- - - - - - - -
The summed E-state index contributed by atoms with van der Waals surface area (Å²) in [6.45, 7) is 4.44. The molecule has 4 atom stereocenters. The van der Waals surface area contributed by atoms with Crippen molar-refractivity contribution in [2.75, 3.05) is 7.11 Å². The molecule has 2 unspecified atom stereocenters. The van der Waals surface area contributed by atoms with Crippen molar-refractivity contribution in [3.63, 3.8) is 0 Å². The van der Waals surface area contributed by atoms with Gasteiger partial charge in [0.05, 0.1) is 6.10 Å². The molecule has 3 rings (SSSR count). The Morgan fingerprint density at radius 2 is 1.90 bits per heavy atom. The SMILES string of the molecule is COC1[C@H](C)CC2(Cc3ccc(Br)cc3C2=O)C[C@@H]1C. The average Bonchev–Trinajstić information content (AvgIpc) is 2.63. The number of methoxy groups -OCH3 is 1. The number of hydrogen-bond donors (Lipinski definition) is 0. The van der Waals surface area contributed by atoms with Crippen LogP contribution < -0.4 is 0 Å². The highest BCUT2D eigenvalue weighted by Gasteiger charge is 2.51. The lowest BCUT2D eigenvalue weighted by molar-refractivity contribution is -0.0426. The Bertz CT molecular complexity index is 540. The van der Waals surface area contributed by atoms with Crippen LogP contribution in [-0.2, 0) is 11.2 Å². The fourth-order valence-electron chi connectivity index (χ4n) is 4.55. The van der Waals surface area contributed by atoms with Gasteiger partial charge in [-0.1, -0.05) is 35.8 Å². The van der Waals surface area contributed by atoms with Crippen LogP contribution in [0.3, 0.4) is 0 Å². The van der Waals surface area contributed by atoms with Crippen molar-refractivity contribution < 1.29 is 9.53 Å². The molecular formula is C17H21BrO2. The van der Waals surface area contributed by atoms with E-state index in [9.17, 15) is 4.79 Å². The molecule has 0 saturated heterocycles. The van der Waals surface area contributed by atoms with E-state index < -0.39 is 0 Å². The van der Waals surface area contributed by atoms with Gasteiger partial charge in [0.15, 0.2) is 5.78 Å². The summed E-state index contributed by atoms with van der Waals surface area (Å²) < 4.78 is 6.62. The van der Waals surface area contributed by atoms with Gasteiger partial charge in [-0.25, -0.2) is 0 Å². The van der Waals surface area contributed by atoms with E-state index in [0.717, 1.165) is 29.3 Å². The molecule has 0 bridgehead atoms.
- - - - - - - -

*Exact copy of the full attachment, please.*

The summed E-state index contributed by atoms with van der Waals surface area (Å²) in [6.45, 7) is 4.44. The molecule has 4 atom stereocenters. The van der Waals surface area contributed by atoms with Crippen molar-refractivity contribution in [2.75, 3.05) is 7.11 Å². The molecule has 2 unspecified atom stereocenters. The van der Waals surface area contributed by atoms with Crippen molar-refractivity contribution in [3.63, 3.8) is 0 Å². The van der Waals surface area contributed by atoms with Gasteiger partial charge in [0.05, 0.1) is 6.10 Å². The molecule has 3 rings (SSSR count). The Morgan fingerprint density at radius 2 is 1.90 bits per heavy atom. The SMILES string of the molecule is COC1[C@H](C)CC2(Cc3ccc(Br)cc3C2=O)C[C@@H]1C. The average Bonchev–Trinajstić information content (AvgIpc) is 2.63. The number of methoxy groups -OCH3 is 1. The number of hydrogen-bond donors (Lipinski definition) is 0. The van der Waals surface area contributed by atoms with Crippen LogP contribution < -0.4 is 0 Å². The highest BCUT2D eigenvalue weighted by Gasteiger charge is 2.51. The lowest BCUT2D eigenvalue weighted by molar-refractivity contribution is -0.0426. The Bertz CT molecular complexity index is 540. The van der Waals surface area contributed by atoms with Crippen LogP contribution in [-0.2, 0) is 11.2 Å². The fourth-order valence-electron chi connectivity index (χ4n) is 4.55. The van der Waals surface area contributed by atoms with Gasteiger partial charge in [-0.1, -0.05) is 35.8 Å². The van der Waals surface area contributed by atoms with Crippen LogP contribution in [0.3, 0.4) is 0 Å². The van der Waals surface area contributed by atoms with Crippen molar-refractivity contribution < 1.29 is 9.53 Å². The molecular formula is C17H21BrO2. The van der Waals surface area contributed by atoms with E-state index in [9.17, 15) is 4.79 Å². The molecule has 0 saturated heterocycles. The van der Waals surface area contributed by atoms with E-state index < -0.39 is 0 Å². The van der Waals surface area contributed by atoms with Gasteiger partial charge in [0.15, 0.2) is 5.78 Å². The summed E-state index contributed by atoms with van der Waals surface area (Å²) < 4.78 is 6.62. The van der Waals surface area contributed by atoms with Gasteiger partial charge in [-0.25, -0.2) is 0 Å². The van der Waals surface area contributed by atoms with E-state index in [0.717, 1.165) is 29.3 Å². The molecule has 0 bridgehead atoms.